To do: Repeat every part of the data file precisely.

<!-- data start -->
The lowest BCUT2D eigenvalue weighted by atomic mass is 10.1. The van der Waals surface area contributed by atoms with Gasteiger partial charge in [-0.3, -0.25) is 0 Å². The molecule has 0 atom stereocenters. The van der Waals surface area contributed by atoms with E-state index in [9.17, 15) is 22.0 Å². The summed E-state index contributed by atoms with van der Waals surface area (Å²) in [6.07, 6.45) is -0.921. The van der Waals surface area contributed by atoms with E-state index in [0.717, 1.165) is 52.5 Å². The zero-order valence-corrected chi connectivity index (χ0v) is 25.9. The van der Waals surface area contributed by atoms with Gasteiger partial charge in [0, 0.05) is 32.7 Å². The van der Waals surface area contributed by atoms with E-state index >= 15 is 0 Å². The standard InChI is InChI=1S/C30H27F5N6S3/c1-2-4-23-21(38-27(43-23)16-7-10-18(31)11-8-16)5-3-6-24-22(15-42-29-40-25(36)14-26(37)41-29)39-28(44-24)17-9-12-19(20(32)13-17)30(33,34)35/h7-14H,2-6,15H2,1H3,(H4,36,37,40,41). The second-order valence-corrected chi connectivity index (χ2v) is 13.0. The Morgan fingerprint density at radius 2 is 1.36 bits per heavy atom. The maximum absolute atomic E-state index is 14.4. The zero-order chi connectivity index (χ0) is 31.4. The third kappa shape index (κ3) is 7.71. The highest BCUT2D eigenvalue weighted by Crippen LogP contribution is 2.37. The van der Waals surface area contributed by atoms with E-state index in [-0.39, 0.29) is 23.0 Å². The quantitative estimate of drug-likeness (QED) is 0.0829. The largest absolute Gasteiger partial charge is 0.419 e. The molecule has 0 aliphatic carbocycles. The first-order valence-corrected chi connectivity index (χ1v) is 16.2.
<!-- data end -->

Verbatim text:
The lowest BCUT2D eigenvalue weighted by atomic mass is 10.1. The van der Waals surface area contributed by atoms with Gasteiger partial charge in [-0.3, -0.25) is 0 Å². The molecule has 0 atom stereocenters. The van der Waals surface area contributed by atoms with E-state index in [9.17, 15) is 22.0 Å². The summed E-state index contributed by atoms with van der Waals surface area (Å²) in [6.07, 6.45) is -0.921. The van der Waals surface area contributed by atoms with E-state index in [0.717, 1.165) is 52.5 Å². The zero-order valence-corrected chi connectivity index (χ0v) is 25.9. The van der Waals surface area contributed by atoms with Gasteiger partial charge in [0, 0.05) is 32.7 Å². The van der Waals surface area contributed by atoms with E-state index >= 15 is 0 Å². The standard InChI is InChI=1S/C30H27F5N6S3/c1-2-4-23-21(38-27(43-23)16-7-10-18(31)11-8-16)5-3-6-24-22(15-42-29-40-25(36)14-26(37)41-29)39-28(44-24)17-9-12-19(20(32)13-17)30(33,34)35/h7-14H,2-6,15H2,1H3,(H4,36,37,40,41). The second-order valence-corrected chi connectivity index (χ2v) is 13.0. The Morgan fingerprint density at radius 2 is 1.36 bits per heavy atom. The maximum absolute atomic E-state index is 14.4. The zero-order chi connectivity index (χ0) is 31.4. The third kappa shape index (κ3) is 7.71. The highest BCUT2D eigenvalue weighted by Crippen LogP contribution is 2.37. The van der Waals surface area contributed by atoms with E-state index in [-0.39, 0.29) is 23.0 Å². The quantitative estimate of drug-likeness (QED) is 0.0829. The largest absolute Gasteiger partial charge is 0.419 e. The molecule has 0 aliphatic carbocycles. The first-order valence-corrected chi connectivity index (χ1v) is 16.2.